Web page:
My husband wanted a Flipbelt for Christmas, so naturally I got one for myself, too. These stretchy belts slide on like a pair of knit shorts to sit wherever is comfortable in the hip zone. There are no clips or straps to adjust for fit. The fabric makes a complete circle. There is one small, plastic clip inside one of the compartments, to attach something like keys to. (click on any photo to enlarge)
Pros and cons of running with the Flipbelt
I have run with my Flipbelt a few times now. I kept an iPhone 6 and an electronic car key fob with attached key. The Flipbelt stayed in place, the objects stayed secure, and I never felt them move around or poke into me.
It took only a little practice to be able to get my iPhone out of the hidden pocket while running. I like to do this sometimes to either check my mileage or adjust what I might be listening to. It is a bit harder to get the phone back in while moving, but I expect to get more adept at this.
The Flipbelt manages to feel secure without feeling too tight. Trying to figure out the formula for that was one thing that discouraged me from trying to make my own. Plus, the material for the flip belt is high quality. The time it would take to problem solve how to sew it just right didn’t seem worth it compared to the price (currently $28.99 for the classic one I got). There is a lot of detail work.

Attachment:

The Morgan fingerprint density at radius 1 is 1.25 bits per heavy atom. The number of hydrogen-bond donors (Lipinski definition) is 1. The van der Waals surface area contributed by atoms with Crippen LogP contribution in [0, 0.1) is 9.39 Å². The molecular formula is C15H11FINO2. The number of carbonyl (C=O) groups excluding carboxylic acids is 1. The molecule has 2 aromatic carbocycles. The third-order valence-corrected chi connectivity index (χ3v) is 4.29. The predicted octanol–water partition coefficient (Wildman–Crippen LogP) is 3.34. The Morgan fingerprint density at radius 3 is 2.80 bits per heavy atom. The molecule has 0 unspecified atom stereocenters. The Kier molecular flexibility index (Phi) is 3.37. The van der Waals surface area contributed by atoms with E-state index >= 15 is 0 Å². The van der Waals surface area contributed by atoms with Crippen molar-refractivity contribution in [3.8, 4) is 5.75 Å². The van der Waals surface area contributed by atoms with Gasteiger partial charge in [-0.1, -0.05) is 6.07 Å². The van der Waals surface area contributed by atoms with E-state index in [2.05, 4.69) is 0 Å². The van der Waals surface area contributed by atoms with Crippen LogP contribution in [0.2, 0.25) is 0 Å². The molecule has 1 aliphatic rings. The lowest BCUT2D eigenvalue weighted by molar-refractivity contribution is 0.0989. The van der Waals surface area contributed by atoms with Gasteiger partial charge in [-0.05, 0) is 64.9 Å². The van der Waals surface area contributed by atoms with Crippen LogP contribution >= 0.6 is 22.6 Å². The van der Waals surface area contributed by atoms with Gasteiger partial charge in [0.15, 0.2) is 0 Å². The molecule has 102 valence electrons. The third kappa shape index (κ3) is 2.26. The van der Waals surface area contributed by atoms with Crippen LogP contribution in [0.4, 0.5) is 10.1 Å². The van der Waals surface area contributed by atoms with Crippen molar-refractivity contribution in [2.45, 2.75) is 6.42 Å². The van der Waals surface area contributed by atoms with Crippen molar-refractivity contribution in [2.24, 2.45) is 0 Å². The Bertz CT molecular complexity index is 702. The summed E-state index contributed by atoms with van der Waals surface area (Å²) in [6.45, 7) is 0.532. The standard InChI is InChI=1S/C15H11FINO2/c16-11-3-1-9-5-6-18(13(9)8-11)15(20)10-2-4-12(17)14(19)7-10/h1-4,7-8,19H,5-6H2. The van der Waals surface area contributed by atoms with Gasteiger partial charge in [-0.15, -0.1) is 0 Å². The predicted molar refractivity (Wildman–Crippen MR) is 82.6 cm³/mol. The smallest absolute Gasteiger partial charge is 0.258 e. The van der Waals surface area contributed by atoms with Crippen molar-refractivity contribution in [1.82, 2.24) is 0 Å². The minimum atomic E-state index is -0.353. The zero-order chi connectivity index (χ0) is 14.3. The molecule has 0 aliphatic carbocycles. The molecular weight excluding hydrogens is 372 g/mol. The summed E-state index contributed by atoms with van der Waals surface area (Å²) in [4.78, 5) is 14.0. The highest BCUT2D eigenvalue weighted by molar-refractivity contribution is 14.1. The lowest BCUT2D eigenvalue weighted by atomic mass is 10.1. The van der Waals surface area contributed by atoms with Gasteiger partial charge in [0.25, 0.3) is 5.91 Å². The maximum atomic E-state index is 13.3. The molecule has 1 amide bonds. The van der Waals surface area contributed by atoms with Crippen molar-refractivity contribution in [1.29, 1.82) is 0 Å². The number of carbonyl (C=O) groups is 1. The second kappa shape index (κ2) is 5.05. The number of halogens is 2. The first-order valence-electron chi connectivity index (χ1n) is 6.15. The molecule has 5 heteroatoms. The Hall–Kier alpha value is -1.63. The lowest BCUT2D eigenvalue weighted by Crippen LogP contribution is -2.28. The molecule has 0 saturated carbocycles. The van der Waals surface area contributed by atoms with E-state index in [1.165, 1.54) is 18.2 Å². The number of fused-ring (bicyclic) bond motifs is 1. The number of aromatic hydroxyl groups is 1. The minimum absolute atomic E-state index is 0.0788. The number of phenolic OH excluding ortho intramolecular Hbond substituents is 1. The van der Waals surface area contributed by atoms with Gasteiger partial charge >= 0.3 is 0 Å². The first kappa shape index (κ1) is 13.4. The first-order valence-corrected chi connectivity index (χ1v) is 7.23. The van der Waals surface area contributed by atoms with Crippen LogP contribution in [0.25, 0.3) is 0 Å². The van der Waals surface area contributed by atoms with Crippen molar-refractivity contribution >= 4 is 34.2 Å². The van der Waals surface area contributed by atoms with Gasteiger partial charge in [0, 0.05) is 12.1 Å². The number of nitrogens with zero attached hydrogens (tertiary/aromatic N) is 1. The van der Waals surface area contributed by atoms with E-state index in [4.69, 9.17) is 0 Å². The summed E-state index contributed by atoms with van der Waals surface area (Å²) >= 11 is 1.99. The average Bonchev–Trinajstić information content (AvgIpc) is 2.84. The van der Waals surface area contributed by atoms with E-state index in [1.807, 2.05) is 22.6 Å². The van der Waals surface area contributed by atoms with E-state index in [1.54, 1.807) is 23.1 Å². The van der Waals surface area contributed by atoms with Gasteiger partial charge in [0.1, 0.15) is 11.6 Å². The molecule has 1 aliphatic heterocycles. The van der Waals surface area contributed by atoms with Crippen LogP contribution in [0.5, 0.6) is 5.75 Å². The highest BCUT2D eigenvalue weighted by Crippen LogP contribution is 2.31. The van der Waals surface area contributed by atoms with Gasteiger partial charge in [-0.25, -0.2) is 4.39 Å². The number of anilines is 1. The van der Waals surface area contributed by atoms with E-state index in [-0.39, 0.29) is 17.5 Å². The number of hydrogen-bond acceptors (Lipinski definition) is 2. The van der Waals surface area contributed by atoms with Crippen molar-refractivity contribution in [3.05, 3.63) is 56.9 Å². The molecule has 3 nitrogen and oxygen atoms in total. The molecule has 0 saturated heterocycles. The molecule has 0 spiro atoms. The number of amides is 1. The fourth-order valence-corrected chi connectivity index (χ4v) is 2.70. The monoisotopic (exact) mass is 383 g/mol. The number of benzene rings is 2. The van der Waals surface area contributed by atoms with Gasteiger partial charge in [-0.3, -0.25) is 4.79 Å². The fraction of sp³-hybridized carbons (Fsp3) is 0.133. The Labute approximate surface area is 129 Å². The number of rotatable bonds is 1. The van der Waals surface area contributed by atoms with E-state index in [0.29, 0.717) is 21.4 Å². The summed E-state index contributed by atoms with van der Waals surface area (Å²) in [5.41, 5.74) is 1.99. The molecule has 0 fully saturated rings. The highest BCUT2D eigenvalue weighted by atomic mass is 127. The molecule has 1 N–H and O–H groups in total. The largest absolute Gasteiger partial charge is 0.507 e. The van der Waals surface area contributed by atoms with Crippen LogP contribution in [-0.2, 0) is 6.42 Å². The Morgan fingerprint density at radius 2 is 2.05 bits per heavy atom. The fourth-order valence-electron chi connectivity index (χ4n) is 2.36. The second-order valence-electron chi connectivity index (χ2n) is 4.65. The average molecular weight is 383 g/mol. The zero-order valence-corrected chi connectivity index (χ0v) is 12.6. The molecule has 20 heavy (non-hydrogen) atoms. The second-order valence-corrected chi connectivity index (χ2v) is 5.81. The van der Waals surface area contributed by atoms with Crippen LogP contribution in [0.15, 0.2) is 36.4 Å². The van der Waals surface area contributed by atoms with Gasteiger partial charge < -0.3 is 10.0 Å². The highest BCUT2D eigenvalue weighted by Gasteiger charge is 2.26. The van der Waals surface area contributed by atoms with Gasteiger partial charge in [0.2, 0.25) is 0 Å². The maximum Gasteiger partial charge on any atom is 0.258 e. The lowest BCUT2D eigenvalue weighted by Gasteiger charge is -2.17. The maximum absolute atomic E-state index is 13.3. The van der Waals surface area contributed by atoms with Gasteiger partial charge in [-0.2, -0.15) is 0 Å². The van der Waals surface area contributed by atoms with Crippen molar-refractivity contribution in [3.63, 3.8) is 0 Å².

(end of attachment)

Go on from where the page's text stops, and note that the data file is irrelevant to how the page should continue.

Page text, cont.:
While the Flipbelt doesn’t bounce around like a hip pack, it is four layers of fabric. I expect this to be tolerable in hot weather, especially compared to the raw spots I have had regularly from the strapping of a hip pack.
The other main drawback to my Flipbelt is that it doesn’t have a way to hold my water bottles. I happen to like my Nathan water bottles, both for how easy they are to get in and out of their holders, but also because their race caps work by just squeezing the bottle. The Flipbelt website shows bottles made to fit inside the flipbelt, but I’m not ready to try that yet. I have a hard time imagining that being comfortable. Since I only go on one long run a week, I don’t carry water that often.
The pros and cons of swimming with the Flipbelt
Swimming with my Flipbelt was unexpected. When I went un-snorkeling, I needed to take a hotel room key, since I am always done snorkeling before my husband is. It occurred to me that my Flipbelt might look like it was part of my bikini, which, as you might expect, does not have pockets.
Having items get dislodged while swimming in the ocean seemed more likely and more of a problem. I would likely be moving my whole torso in more ways than I do when I run. There would be wave action. I made extra sure my room key was tucked well past the opening and that the openings were all to the inside of the belt, against my body.
I forgot about having it on as soon as I was in the water. Not only was I pre-occupied with dealing with the ocean, but the Flipbelt was quite comfortable. It didn’t sag or twist or relocate.
My only complaint is that it took forever to dry. This may have been a particular problem in the humid, tropical climate. Our swimsuits also took a long time to dry. The Flipbelt never got dry between uses, even as far apart as two days. At least I was putting it on over a portion of my bikini bottoms and the weather was warm enough that such moisture was not too chilly.
The final analysis
I will definitely be taking my Flipbelt on any future tropical vacations. I will also be using it for any runs without water bottles. I will probably be considering Flipbelts as gifts for any of my active family or friends. Shhh!